In the Spirit of Service
Transforming Banks for a Digital Future: The Winners, The Losers, and the Strategies to Beat the Odds
The idea of servant leadership, of bringing humility and a servant’s attitude to our work, is something that we can and should do each and every day.
By Charles Araujo
Not long ago, my son and I had the privilege of sitting next to Edward James Olmos at a fundraiser for the Variety Boys & Girls Club of East Los Angeles. As you might imagine, it was very glamorous to have dinner with a bona fide movie star and real life celebrity. It was glamorous for everyone, perhaps, except for Olmos.
He was attending the event to accept an inaugural annual award that would be given in his name to members of the community that have gone "above and beyond" in their support of the Variety Boys & Girls Club. But Olmos' day had begun at 4 AM that morning when he woke up and drove himself to the airport to catch an early morning flight to Las Vegas. He flew there to deliver a speech at another nonprofit fundraiser that had also asked for his support. Upon his return to Los Angeles, Olmos drove straight to the Biltmore Hotel where he delivered his speech for our group and graciously posed for photos—for hours.
As I spoke with Olmos that evening, it was clear that he was exhausted. I asked him why he did it. His answer was simple. He explained that he had received so much support during his life (he had attended the Variety Boys & Girls Club as a child) that he saw it as his duty to give back and serve others who had come after him. Olmos saw his celebrity not as a reward for what he had accomplished, but as a tool he could use to serve others.
When Olmos spoke that evening to our gala attendees, he thanked all of those who were serving the Variety Boys & Girls Club and challenged each of us to do more in our efforts to be of service to our communities. It was inspiring.
A Season of Serving
No matter your cultural heritage or religious faith, this time of year brings with it a universal outpouring of compassion, hope and service. We reflect on the year that has passed and look forward to a fresh beginning. We slow down, just a bit, and enjoy those things that are truly meaningful in our lives: our families, our friends and the joy of helping others.
As IT leaders, I believe we can also use this time of year to reflect on the true meaning of service. I believe our profession is, in fact, a noble calling. I believe that with the right mindset, we have an opportunity to utilize our skills to make the world a better place. It may be subtle and nuanced, but the opportunity to serve others through our work and talents is all around us each and every day.
In my book The Quantum Age of IT: Why Everything You Know About IT is About to Change, I touch on the idea of "servant leadership." It is this idea that we can accomplish the most when we approach our work with the attitude of a servant. Not that we are subservient in any way, but that we approach our work with humility and the desire to be of service to others.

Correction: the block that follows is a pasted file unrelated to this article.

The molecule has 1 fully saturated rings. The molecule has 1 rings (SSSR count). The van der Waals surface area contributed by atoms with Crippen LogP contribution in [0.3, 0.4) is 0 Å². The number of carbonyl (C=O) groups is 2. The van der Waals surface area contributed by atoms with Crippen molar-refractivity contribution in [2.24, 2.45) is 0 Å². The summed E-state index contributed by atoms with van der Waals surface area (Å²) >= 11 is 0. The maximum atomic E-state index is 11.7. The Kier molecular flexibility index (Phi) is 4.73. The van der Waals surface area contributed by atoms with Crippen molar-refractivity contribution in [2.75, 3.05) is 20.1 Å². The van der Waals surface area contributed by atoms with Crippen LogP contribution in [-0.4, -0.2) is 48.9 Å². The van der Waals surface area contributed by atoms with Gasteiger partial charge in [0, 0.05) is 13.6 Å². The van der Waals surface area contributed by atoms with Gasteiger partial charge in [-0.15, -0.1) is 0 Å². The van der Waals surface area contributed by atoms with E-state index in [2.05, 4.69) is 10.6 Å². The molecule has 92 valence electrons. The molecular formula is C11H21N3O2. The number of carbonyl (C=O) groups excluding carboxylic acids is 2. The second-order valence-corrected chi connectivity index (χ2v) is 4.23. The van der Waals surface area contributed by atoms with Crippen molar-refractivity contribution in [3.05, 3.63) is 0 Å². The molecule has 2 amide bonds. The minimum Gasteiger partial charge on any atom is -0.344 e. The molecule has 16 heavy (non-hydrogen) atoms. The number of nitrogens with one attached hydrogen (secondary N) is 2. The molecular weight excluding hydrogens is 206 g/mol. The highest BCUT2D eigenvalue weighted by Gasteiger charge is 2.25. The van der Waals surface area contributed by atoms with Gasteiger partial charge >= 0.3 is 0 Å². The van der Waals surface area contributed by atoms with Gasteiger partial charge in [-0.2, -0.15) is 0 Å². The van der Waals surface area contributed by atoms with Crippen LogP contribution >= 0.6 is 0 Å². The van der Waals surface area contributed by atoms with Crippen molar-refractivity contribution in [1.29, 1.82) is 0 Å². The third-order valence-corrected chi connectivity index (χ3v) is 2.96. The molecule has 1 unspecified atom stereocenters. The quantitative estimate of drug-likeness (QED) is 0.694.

It is the exact same attitude that becomes so prevalent at this time of year. During the holidays it just seems natural and right to serve others. Yet, this attitude quickly dissipates when we return to the office in the New Year.
It doesn't need to be that way. The idea of servant leadership, of bringing humility and a servant’s attitude to our work, is something that we can and should do each and every day. It keeps us grounded and free of much of the psychological baggage that can cloud our judgment and become barriers to the true delivery of value.
As you bask in the glow of the holidays, remember how good this feels. It feels right to serve others and to use our talents in pursuit of something bigger than ourselves. It is a feeling that you can have every day. You simply have to choose it. It's a choice I hope you make: to live in the spirit of service each and every day of the year.
About the Author
Charles Araujo is the founder and CEO of The IT Transformation Institute, which is dedicated to helping IT leaders transform their teams into customer-focused, value-driven learning organizations. He is the author of the book The Quantum Age of IT: Why Everything You Know About IT is About to Change, is presently at work on two new books. Araujo is also the creator of DeepRoots, an organizational change methodology designed for IT teams. He frequently speaks and writes on a wide range of subjects related to his vision of the future of IT. You can follow him on Twitter as @charlesaraujo.
You can read his previous CIO Insight article, "A 'Call to Action' for IT Leaders," by clicking here.
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